Then there’s the decision of clay vs. plastic. Plastic pots were once cheap, and since they are very light they are preferred by growers. Plastic pots also reduce watering as there’s no evaporation though the sides like there is with clay. You also need to consider if the plant will tolerate being in a damp soil or if it needs the soil to dry out. Most plants will do very well in clay pots. Not all plants will do well in a plastic pot.

If you tend to be a heavy waterer then you should shy away from plastic. Glazed ceramic pots should be avoided.

There are also specialty pots, and we often see these used for orchids and some ferns. Most orchids won’t tolerate constantly wet soil. In fact, most orchids are grown in fast-draining bark mixes that retain some humidity in the pot but don’t stay wet. Orchid pots will often be noticeable with air/drainage slits on the side.

There is also plan B. If you learn how to adjust your soils so the soil accommodates the plants’ needs instead of just grabbing potting soil out of any retail bag of soil then you can grow virtually any plant in any pot. A good example is that most cacti used to be grown only in clay pots. In plastic pots with traditional soils, the cacti would easily rot. Amend the soil though to allow for fast drainage and low water retention and you can grow just about any cacti in a plastic pot.

Most of us like to keep it simple though, and I suspect that most of your plants are in standard potting mixes in clay pots. As an aside, the species of Asparagus that are grown as houseplants have very vigorous roots systems. I’ve seen this plant push up and out of a pot as the roots expand and seen Asparagus split the sides of a clay pot as the root ball expands. Asparagus will take a great deal of abuse though, but like other plants, as they become pot-bound they brown and drop their dainty green foliage as it turns to dust. Repot.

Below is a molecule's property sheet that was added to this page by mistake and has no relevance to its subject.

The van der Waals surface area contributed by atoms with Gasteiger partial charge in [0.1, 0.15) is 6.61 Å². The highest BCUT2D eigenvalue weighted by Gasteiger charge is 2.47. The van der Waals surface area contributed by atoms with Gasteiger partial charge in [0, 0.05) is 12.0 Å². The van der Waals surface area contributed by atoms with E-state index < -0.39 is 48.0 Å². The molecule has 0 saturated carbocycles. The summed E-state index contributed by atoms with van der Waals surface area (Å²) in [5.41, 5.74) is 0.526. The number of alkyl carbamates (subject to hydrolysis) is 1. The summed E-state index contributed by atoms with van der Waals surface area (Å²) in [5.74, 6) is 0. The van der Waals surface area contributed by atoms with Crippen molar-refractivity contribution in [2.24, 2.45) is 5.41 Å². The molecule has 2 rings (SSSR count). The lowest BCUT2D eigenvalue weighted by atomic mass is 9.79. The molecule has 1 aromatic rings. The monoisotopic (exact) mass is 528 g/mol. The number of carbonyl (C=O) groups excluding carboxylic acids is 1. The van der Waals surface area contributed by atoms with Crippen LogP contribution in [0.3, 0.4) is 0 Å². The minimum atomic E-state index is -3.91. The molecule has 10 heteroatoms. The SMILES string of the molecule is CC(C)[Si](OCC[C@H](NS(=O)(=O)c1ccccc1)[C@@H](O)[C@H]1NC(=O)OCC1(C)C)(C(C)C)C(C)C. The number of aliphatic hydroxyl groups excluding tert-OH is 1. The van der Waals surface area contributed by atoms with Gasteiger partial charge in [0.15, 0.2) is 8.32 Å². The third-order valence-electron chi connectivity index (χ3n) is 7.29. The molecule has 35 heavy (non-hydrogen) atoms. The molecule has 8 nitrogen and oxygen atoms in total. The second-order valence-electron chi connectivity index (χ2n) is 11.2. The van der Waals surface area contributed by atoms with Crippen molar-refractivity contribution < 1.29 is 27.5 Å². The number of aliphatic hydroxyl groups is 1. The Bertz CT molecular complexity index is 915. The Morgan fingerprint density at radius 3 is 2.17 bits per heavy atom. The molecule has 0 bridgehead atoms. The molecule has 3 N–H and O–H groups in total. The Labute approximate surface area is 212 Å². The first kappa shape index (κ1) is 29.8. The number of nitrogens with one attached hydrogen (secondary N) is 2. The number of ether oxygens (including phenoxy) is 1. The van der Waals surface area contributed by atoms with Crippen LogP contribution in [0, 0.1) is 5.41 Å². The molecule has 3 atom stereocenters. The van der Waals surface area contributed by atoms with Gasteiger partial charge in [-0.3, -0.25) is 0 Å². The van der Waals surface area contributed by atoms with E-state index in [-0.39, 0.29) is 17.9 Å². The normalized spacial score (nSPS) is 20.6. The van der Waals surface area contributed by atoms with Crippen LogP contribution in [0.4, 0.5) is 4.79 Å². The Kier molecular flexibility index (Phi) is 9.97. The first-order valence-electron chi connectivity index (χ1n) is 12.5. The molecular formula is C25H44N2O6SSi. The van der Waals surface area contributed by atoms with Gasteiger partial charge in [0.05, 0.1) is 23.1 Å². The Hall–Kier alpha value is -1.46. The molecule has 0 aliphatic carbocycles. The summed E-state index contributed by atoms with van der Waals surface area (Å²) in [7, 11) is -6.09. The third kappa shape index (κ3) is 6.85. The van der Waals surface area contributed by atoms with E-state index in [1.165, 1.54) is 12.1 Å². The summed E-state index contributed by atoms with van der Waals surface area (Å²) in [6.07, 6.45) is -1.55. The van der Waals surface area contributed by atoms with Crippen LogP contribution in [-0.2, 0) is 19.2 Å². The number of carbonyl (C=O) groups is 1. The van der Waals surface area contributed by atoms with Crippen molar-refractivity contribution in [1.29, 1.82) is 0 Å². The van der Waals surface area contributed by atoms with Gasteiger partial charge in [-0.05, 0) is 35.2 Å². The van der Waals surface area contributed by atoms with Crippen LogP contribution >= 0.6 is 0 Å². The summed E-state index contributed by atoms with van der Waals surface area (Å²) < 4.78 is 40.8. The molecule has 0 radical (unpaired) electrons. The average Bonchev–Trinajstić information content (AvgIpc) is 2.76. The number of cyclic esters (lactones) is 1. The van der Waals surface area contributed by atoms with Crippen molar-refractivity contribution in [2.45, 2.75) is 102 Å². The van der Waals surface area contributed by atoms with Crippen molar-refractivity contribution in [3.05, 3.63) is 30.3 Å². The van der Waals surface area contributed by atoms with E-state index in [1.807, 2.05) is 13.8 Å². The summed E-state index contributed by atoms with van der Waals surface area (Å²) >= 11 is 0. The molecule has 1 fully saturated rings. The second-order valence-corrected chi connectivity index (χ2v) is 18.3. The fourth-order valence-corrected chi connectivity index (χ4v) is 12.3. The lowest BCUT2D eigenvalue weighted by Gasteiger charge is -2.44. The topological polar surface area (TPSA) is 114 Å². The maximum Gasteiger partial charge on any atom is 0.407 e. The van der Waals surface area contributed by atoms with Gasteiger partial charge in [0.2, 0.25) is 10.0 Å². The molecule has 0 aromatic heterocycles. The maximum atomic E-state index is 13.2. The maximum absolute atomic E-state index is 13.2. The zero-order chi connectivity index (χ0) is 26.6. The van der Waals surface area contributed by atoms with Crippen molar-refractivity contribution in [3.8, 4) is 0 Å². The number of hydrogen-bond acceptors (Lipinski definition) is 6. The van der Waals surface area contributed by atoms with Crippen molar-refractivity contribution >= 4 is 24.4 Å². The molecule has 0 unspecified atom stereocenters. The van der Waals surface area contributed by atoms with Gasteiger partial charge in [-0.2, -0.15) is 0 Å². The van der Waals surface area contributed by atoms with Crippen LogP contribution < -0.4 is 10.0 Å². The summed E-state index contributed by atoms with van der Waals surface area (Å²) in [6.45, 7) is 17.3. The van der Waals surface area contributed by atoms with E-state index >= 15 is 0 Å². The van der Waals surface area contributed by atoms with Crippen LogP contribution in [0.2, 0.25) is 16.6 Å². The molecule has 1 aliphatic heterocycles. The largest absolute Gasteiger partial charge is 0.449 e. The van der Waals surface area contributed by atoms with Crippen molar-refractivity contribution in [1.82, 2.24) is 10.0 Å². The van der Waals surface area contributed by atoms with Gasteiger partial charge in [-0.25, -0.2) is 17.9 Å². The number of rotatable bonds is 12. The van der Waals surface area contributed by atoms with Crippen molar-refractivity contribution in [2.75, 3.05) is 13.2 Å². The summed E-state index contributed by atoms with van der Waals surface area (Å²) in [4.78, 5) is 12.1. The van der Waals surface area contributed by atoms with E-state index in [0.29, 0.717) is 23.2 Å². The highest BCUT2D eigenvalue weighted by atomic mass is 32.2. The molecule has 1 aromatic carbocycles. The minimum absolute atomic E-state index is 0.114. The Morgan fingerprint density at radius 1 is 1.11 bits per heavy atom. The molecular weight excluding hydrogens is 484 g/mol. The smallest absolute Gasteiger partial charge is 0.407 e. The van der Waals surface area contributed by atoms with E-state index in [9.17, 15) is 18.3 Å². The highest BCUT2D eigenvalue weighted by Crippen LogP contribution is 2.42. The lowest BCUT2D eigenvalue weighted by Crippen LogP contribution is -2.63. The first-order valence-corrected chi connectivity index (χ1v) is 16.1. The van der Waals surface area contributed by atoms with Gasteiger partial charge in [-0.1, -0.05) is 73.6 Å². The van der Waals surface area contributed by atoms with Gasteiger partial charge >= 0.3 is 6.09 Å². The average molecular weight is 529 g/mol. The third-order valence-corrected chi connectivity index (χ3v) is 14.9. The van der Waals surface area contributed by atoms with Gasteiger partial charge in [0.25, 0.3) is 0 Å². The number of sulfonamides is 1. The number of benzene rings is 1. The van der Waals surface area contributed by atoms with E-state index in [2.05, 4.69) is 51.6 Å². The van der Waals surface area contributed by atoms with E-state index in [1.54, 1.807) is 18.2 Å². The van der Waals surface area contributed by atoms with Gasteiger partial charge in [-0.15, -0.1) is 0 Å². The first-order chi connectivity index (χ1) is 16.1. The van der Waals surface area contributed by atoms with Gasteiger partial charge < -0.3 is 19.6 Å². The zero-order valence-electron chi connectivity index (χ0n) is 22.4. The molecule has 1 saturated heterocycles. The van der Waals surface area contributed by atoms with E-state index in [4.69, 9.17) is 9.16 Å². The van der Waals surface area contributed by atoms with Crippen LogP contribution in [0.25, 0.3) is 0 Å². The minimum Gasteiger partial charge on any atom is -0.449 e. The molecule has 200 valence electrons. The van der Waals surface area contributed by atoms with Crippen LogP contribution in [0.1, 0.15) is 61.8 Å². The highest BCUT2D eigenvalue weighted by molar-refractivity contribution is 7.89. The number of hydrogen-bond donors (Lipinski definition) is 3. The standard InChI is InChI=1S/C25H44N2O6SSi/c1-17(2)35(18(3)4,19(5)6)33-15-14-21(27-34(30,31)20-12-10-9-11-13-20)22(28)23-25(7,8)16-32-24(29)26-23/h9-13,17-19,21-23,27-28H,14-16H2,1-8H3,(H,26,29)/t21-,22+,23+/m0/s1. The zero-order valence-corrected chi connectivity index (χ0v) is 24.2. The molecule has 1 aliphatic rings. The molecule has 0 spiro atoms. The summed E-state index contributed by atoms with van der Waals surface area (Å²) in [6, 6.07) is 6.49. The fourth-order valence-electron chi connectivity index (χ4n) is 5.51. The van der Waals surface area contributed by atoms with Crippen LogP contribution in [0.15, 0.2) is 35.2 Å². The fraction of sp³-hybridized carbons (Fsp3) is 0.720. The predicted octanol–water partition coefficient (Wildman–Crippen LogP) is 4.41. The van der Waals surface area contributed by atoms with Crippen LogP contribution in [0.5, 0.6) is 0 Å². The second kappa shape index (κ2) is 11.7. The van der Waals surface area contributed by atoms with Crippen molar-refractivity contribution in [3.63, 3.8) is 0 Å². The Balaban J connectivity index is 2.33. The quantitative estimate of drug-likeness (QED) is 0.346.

The process of repotting isn’t complex or time consuming unless it’s that 15-foot-tall Dracaena that’s pushing through the ceiling. A good rule of thumb is to repot into a pot that is two inches wider in diameter than the original pot. More is rarely better as this leaves a soil mass that will not drain and can result is root damage.

Use a general purpose potting soil and avoid prefertilized soils. You never ever know when the fertilizer is finished unless you add a time-released fertilizer to your mix and keep track if it’s a three-, six-, nine-month, etc. fertilizer. My preference has been Pro-Mix BX, which I’ve used for decades. It’s my “base” mix that I can add to as needed. No need for other fancy expensive mixes unless you are a specialty grower who might need an African violet mix or a fast-draining cacti mix, both of which you can still make on your own.